Displaying items by tag: Sailing classes
With Covid-19 restrictions the world over giving pundits some pause to consider sailing’s overall health and prospects, Scuttlebutt Sailing News’ Craig Leweck has three observations when considering the ‘state of the sport’ in 2020:
- When the cost in time and money to participate exceeds the pleasurable benefit, people seek alternative activities.
- Better isn’t always best, as the natural inclination for improvement slowly eliminates those that choose not to chase the rising bar.
- We are capable of evolving toward extinction.
It’s an old story that as the technology that underpins a sport or pastime improves, its costs can and often do rise with it. In sailing that means everything from sails and cordage to electronics and hardware — and much of it unnecessary for the outliers, those with non-professional aspirations, who breathe life into sailing communities.
Leweck laments: “At some point in time our pursuit of perfection took over our weekend regattas, and every course configuration became windward-leewards, and every event took on the format of a world championship.”
But the good news, Leweck says, is that the basic still apply and “you can still affordably get into this sport”, via the likes of fibreglass keelboat classes “that provide sturdy platforms for racing” and are conducive to keeping interest up.
His sentiments echo those of our own W M Nixon, who has also mulled over the cruising-racing divide, who wrote recently: “In the end, it is the prospect of regular quality racing which is the real engine in keeping any class motoring along. Yet even here, realistic local expectations are much more relevant than high-flown aspirations towards course-setting perfection in yacht racing.”
Scuttlebutt Sailing News has much more on the story HERE.
This weekend two years ago, Storm Emma was sweeping Ireland, with onshore hurricane-force winds attacking much of the East Coast and wrecking a shed on Howth’s East Pier where, for decades, boats of the 1898-founded Howth Seventeen Foot class had been kept for winter storage.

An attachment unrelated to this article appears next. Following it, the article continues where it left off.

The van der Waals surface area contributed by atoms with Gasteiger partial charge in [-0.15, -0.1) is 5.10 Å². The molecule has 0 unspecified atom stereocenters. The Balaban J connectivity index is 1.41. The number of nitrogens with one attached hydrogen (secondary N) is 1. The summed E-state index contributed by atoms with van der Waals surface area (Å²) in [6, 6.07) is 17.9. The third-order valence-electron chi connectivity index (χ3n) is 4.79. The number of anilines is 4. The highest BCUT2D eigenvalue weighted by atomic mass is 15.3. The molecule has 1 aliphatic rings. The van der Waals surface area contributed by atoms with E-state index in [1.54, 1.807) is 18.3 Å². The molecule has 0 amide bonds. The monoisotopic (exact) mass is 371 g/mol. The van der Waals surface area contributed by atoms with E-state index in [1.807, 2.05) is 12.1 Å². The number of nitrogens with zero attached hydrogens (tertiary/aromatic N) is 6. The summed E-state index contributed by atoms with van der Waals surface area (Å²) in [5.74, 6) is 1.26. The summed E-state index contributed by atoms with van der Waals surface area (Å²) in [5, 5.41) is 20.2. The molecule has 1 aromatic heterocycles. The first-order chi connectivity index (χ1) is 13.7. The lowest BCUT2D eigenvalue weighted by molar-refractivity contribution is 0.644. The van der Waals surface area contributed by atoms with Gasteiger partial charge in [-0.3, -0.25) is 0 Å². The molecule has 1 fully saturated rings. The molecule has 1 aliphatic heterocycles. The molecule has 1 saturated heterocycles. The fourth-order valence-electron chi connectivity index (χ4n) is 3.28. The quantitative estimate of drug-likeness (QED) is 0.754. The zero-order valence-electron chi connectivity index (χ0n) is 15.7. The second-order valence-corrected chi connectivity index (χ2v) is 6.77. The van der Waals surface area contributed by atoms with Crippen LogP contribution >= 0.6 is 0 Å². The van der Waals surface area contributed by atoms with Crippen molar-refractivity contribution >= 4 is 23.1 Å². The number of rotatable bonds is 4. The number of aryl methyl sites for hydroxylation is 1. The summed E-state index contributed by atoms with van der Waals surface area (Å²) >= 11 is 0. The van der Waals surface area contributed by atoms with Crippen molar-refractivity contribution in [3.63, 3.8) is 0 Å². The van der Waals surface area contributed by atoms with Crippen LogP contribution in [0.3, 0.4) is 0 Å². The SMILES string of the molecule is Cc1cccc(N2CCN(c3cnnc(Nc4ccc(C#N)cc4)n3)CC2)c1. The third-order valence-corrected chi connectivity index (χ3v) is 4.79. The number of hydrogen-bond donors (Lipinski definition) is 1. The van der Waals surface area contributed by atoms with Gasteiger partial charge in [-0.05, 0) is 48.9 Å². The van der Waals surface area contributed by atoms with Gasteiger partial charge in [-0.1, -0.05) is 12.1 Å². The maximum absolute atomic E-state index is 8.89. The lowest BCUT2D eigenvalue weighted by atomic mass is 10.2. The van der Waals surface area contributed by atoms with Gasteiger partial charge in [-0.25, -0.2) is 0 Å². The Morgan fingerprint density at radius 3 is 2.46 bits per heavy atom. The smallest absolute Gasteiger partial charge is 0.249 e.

Seven boats had varying degrees of such extensive damage that it was initially feared it could be a mortal blow for a historic class which was seen as a symbol of its characterful home port, for seven boats meant that pessimists feared that a third of the fleet had been wiped out.
But the class’s collective spirit - its instinctive sense of community - saw a group of 20 owners and crews and friends being assembled on the strength of their range of talents and access to lifting machinery. As soon as the storm had subsided, they were at work saving the boats from further damage by removing them from a place now in danger of total collapse. When darkness fell at the end of that “Day of Saving”, the seven boats were in a place of safety.
Just one was a total loss, while the rest needed various levels of work – admittedly including major projects - to bring them back to full seaworthiness. But now the class is restored to fuller health and greater numbers than it has ever enjoyed before, with the “total loss” boat re-built thanks to some brilliant management by Ian Malcolm, and new enthusiasts are keen to join a class which so obviously provides such a vibrant sense of community.
However, we do not need such a specific yet ultimately manageable setback to demonstrate an attractive sense of community within most sections of the sailing and boating population. It’s to be found in all successful classes, this community spirit which - to put it at its most basic - can be a very successful marketing tool for those concerned with maintaining and maybe increasing numbers in sailing. But an extreme example such as the effects of Storm Emma emphasised just how important these communities, these “small platoons”, are within society as a whole.
Yet it is a mistake to think that a sense of community is something to be aimed for along some tunnel-vision route. On the contrary, it is surely more realistic to accept that a sense of community is a valuable by-product, the attractive evidence of shared enthusiasms and a welcome result of working together and taking part in group activities which are enlivened by a level of healthy competition when the boats are afloat.
It’s something which can be found in all areas of life, and in sailing and boating it manifests itself in many ways. One of the most clear-cut in Ireland is the class associations, which are as various in their character as their boats are in their types. All share a sense of community that is as natural as breathing which - while vitally important - exists as something almost incidental.
The Gold Standard in class associations is probably set by the GP 14s, who are seeing an increase in activity with the 2020 Worlds being staged in Skerries from July 25th to 31st. The Lasers may be bigger numerically, but they are solo sailed to create their own simpler dynamic, whereas the two-handed GP 14s have the need of added sailing abilities as they set a spinnaker, together with the demands of extra social skills and crew recruitment logistics.
There are many other One Design classes which share the powerful community ethic of sailing which lends itself to promoting this Sport for Life. Anyone who has ever seen the group activity which is the thriving Flying Fifteens at the National YC in Dun Laoghaire operating their purpose-designed launching and retrieval system will be impressed and aware of the vigour of this particular setup.